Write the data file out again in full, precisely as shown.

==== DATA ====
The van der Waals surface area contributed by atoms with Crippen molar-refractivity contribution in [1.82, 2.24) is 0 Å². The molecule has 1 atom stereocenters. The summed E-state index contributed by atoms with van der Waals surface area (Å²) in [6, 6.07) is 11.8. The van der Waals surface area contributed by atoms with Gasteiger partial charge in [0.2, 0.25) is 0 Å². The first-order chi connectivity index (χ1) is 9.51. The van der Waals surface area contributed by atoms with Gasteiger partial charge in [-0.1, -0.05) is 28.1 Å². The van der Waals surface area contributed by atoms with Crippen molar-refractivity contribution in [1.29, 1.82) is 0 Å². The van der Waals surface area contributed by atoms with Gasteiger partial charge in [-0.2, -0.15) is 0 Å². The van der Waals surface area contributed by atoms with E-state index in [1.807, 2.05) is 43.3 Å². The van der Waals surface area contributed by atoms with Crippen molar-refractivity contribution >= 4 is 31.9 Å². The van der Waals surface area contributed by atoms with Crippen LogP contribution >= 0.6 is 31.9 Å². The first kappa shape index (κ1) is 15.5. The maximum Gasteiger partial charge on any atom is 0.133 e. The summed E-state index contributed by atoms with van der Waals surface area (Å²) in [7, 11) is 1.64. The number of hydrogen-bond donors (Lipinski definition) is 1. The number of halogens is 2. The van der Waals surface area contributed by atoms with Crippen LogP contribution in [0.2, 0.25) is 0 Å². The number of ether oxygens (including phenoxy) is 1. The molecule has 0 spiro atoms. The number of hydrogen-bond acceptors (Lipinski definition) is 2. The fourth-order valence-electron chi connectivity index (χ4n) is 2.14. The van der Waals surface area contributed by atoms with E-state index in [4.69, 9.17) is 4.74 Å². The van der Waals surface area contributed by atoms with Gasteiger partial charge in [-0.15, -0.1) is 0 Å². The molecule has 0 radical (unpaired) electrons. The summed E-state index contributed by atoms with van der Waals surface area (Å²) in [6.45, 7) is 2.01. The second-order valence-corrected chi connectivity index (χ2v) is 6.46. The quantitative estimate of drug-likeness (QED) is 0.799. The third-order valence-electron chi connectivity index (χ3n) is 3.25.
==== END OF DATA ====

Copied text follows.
The van der Waals surface area contributed by atoms with Crippen molar-refractivity contribution in [1.82, 2.24) is 0 Å². The molecule has 1 atom stereocenters. The summed E-state index contributed by atoms with van der Waals surface area (Å²) in [6, 6.07) is 11.8. The van der Waals surface area contributed by atoms with Gasteiger partial charge in [0.2, 0.25) is 0 Å². The first-order chi connectivity index (χ1) is 9.51. The van der Waals surface area contributed by atoms with Gasteiger partial charge in [-0.1, -0.05) is 28.1 Å². The van der Waals surface area contributed by atoms with Crippen molar-refractivity contribution in [1.29, 1.82) is 0 Å². The van der Waals surface area contributed by atoms with Gasteiger partial charge in [-0.2, -0.15) is 0 Å². The van der Waals surface area contributed by atoms with E-state index in [1.807, 2.05) is 43.3 Å². The van der Waals surface area contributed by atoms with Crippen molar-refractivity contribution >= 4 is 31.9 Å². The van der Waals surface area contributed by atoms with Crippen LogP contribution >= 0.6 is 31.9 Å². The first kappa shape index (κ1) is 15.5. The maximum Gasteiger partial charge on any atom is 0.133 e. The summed E-state index contributed by atoms with van der Waals surface area (Å²) in [7, 11) is 1.64. The number of hydrogen-bond donors (Lipinski definition) is 1. The number of halogens is 2. The van der Waals surface area contributed by atoms with Crippen LogP contribution in [0.2, 0.25) is 0 Å². The number of ether oxygens (including phenoxy) is 1. The molecule has 0 spiro atoms. The number of hydrogen-bond acceptors (Lipinski definition) is 2. The fourth-order valence-electron chi connectivity index (χ4n) is 2.14. The van der Waals surface area contributed by atoms with E-state index in [4.69, 9.17) is 4.74 Å². The van der Waals surface area contributed by atoms with Gasteiger partial charge in [-0.15, -0.1) is 0 Å². The molecule has 0 radical (unpaired) electrons. The summed E-state index contributed by atoms with van der Waals surface area (Å²) in [6.45, 7) is 2.01. The second-order valence-corrected chi connectivity index (χ2v) is 6.46. The quantitative estimate of drug-likeness (QED) is 0.799. The third-order valence-electron chi connectivity index (χ3n) is 3.25.